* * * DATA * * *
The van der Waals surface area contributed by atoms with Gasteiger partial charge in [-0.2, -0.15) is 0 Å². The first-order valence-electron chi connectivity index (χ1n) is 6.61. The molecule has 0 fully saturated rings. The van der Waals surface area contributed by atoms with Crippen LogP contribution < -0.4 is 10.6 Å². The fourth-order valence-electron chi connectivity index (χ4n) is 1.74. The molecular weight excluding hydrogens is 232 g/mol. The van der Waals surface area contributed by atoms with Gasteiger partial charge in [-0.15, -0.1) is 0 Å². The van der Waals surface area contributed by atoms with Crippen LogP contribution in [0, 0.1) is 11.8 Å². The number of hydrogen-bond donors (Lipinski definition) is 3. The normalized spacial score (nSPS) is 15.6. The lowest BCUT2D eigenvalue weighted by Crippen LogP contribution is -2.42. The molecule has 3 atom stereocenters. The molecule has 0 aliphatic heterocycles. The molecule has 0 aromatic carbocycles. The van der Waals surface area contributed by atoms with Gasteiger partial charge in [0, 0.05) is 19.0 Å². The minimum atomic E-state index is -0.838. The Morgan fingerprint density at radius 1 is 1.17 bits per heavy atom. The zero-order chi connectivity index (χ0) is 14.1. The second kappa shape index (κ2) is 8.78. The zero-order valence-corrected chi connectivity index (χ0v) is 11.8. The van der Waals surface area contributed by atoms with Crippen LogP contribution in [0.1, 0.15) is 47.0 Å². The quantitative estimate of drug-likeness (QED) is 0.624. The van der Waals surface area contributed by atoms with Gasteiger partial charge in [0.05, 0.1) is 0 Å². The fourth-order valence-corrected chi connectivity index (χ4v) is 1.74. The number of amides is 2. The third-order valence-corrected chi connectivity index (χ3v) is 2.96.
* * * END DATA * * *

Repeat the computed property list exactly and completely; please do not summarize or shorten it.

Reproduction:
The van der Waals surface area contributed by atoms with Gasteiger partial charge in [-0.2, -0.15) is 0 Å². The first-order valence-electron chi connectivity index (χ1n) is 6.61. The molecule has 0 fully saturated rings. The van der Waals surface area contributed by atoms with Crippen LogP contribution < -0.4 is 10.6 Å². The fourth-order valence-electron chi connectivity index (χ4n) is 1.74. The molecular weight excluding hydrogens is 232 g/mol. The van der Waals surface area contributed by atoms with Gasteiger partial charge in [-0.15, -0.1) is 0 Å². The van der Waals surface area contributed by atoms with Crippen LogP contribution in [0, 0.1) is 11.8 Å². The number of hydrogen-bond donors (Lipinski definition) is 3. The normalized spacial score (nSPS) is 15.6. The lowest BCUT2D eigenvalue weighted by Crippen LogP contribution is -2.42. The molecule has 3 atom stereocenters. The molecule has 0 aliphatic heterocycles. The molecule has 0 aromatic carbocycles. The van der Waals surface area contributed by atoms with Gasteiger partial charge in [0, 0.05) is 19.0 Å². The minimum atomic E-state index is -0.838. The Morgan fingerprint density at radius 1 is 1.17 bits per heavy atom. The zero-order chi connectivity index (χ0) is 14.1. The second kappa shape index (κ2) is 8.78. The zero-order valence-corrected chi connectivity index (χ0v) is 11.8. The van der Waals surface area contributed by atoms with Crippen LogP contribution in [0.1, 0.15) is 47.0 Å². The quantitative estimate of drug-likeness (QED) is 0.624. The van der Waals surface area contributed by atoms with Gasteiger partial charge in [0.05, 0.1) is 0 Å². The fourth-order valence-corrected chi connectivity index (χ4v) is 1.74. The number of amides is 2. The third-order valence-corrected chi connectivity index (χ3v) is 2.96.